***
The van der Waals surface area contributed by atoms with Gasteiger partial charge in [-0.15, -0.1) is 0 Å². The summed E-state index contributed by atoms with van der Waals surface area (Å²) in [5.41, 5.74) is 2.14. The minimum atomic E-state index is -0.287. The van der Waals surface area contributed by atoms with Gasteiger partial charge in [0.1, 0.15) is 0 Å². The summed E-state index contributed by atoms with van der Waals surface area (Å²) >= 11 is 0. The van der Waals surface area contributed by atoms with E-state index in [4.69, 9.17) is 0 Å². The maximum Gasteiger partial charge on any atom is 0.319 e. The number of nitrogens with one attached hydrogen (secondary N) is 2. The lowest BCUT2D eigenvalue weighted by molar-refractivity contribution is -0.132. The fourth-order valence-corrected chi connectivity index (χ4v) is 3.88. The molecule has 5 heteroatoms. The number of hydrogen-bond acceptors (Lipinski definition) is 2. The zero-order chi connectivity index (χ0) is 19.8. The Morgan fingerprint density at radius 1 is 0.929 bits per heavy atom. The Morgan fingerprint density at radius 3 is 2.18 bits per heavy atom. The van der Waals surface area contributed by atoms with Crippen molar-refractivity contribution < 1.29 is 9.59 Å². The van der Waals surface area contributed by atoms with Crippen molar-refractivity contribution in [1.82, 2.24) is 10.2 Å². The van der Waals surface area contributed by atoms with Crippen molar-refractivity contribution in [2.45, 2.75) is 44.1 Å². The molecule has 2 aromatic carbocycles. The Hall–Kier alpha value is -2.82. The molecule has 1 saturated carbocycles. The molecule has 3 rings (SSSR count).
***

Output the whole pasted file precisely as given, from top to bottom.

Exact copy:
The van der Waals surface area contributed by atoms with Gasteiger partial charge in [-0.15, -0.1) is 0 Å². The summed E-state index contributed by atoms with van der Waals surface area (Å²) in [5.41, 5.74) is 2.14. The minimum atomic E-state index is -0.287. The van der Waals surface area contributed by atoms with Gasteiger partial charge in [0.1, 0.15) is 0 Å². The summed E-state index contributed by atoms with van der Waals surface area (Å²) >= 11 is 0. The van der Waals surface area contributed by atoms with E-state index in [4.69, 9.17) is 0 Å². The maximum Gasteiger partial charge on any atom is 0.319 e. The number of nitrogens with one attached hydrogen (secondary N) is 2. The lowest BCUT2D eigenvalue weighted by molar-refractivity contribution is -0.132. The fourth-order valence-corrected chi connectivity index (χ4v) is 3.88. The molecule has 5 heteroatoms. The number of hydrogen-bond acceptors (Lipinski definition) is 2. The zero-order chi connectivity index (χ0) is 19.8. The Morgan fingerprint density at radius 1 is 0.929 bits per heavy atom. The Morgan fingerprint density at radius 3 is 2.18 bits per heavy atom. The van der Waals surface area contributed by atoms with Crippen molar-refractivity contribution < 1.29 is 9.59 Å². The van der Waals surface area contributed by atoms with Crippen molar-refractivity contribution in [1.82, 2.24) is 10.2 Å². The van der Waals surface area contributed by atoms with Crippen molar-refractivity contribution in [2.45, 2.75) is 44.1 Å². The molecule has 2 aromatic carbocycles. The Hall–Kier alpha value is -2.82. The molecule has 1 saturated carbocycles. The molecule has 3 rings (SSSR count).